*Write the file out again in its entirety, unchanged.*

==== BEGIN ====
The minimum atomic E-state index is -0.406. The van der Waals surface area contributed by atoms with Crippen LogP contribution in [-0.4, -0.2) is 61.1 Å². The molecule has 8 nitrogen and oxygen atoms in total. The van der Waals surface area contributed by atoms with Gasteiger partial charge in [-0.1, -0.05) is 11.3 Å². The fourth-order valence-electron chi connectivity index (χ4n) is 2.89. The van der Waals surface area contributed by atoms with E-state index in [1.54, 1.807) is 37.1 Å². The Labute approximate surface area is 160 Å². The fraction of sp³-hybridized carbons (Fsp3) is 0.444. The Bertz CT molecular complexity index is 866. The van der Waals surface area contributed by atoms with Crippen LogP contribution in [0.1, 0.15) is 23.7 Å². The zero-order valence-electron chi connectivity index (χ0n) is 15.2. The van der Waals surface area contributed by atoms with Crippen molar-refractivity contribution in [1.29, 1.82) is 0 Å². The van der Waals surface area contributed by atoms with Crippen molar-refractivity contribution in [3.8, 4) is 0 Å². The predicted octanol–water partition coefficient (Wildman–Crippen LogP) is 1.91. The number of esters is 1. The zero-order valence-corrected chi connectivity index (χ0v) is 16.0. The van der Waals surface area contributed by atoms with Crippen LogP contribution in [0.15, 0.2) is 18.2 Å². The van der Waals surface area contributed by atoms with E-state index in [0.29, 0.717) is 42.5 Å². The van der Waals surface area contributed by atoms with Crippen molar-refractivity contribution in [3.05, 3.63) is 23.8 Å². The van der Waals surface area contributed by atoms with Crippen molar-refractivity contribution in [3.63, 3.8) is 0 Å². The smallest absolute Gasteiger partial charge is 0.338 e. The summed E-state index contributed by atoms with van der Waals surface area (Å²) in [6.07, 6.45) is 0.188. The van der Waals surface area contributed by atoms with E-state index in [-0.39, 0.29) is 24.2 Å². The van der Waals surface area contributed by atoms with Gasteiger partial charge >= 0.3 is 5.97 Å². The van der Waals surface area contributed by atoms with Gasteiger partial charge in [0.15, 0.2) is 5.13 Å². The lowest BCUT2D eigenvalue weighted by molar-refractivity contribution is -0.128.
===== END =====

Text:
The minimum atomic E-state index is -0.406. The van der Waals surface area contributed by atoms with Crippen LogP contribution in [-0.4, -0.2) is 61.1 Å². The molecule has 8 nitrogen and oxygen atoms in total. The van der Waals surface area contributed by atoms with Gasteiger partial charge in [-0.1, -0.05) is 11.3 Å². The fourth-order valence-electron chi connectivity index (χ4n) is 2.89. The van der Waals surface area contributed by atoms with E-state index in [1.54, 1.807) is 37.1 Å². The Labute approximate surface area is 160 Å². The fraction of sp³-hybridized carbons (Fsp3) is 0.444. The Bertz CT molecular complexity index is 866. The van der Waals surface area contributed by atoms with Crippen LogP contribution in [0.1, 0.15) is 23.7 Å². The zero-order valence-electron chi connectivity index (χ0n) is 15.2. The van der Waals surface area contributed by atoms with Crippen molar-refractivity contribution in [1.29, 1.82) is 0 Å². The van der Waals surface area contributed by atoms with Crippen molar-refractivity contribution in [3.8, 4) is 0 Å². The predicted octanol–water partition coefficient (Wildman–Crippen LogP) is 1.91. The number of esters is 1. The zero-order valence-corrected chi connectivity index (χ0v) is 16.0. The van der Waals surface area contributed by atoms with Crippen LogP contribution in [0.15, 0.2) is 18.2 Å². The van der Waals surface area contributed by atoms with E-state index in [0.29, 0.717) is 42.5 Å². The van der Waals surface area contributed by atoms with Crippen molar-refractivity contribution in [3.05, 3.63) is 23.8 Å². The van der Waals surface area contributed by atoms with Crippen molar-refractivity contribution in [3.63, 3.8) is 0 Å². The smallest absolute Gasteiger partial charge is 0.338 e. The summed E-state index contributed by atoms with van der Waals surface area (Å²) in [6.07, 6.45) is 0.188. The van der Waals surface area contributed by atoms with E-state index in [-0.39, 0.29) is 24.2 Å². The van der Waals surface area contributed by atoms with Gasteiger partial charge >= 0.3 is 5.97 Å². The van der Waals surface area contributed by atoms with Gasteiger partial charge in [0.15, 0.2) is 5.13 Å². The lowest BCUT2D eigenvalue weighted by molar-refractivity contribution is -0.128.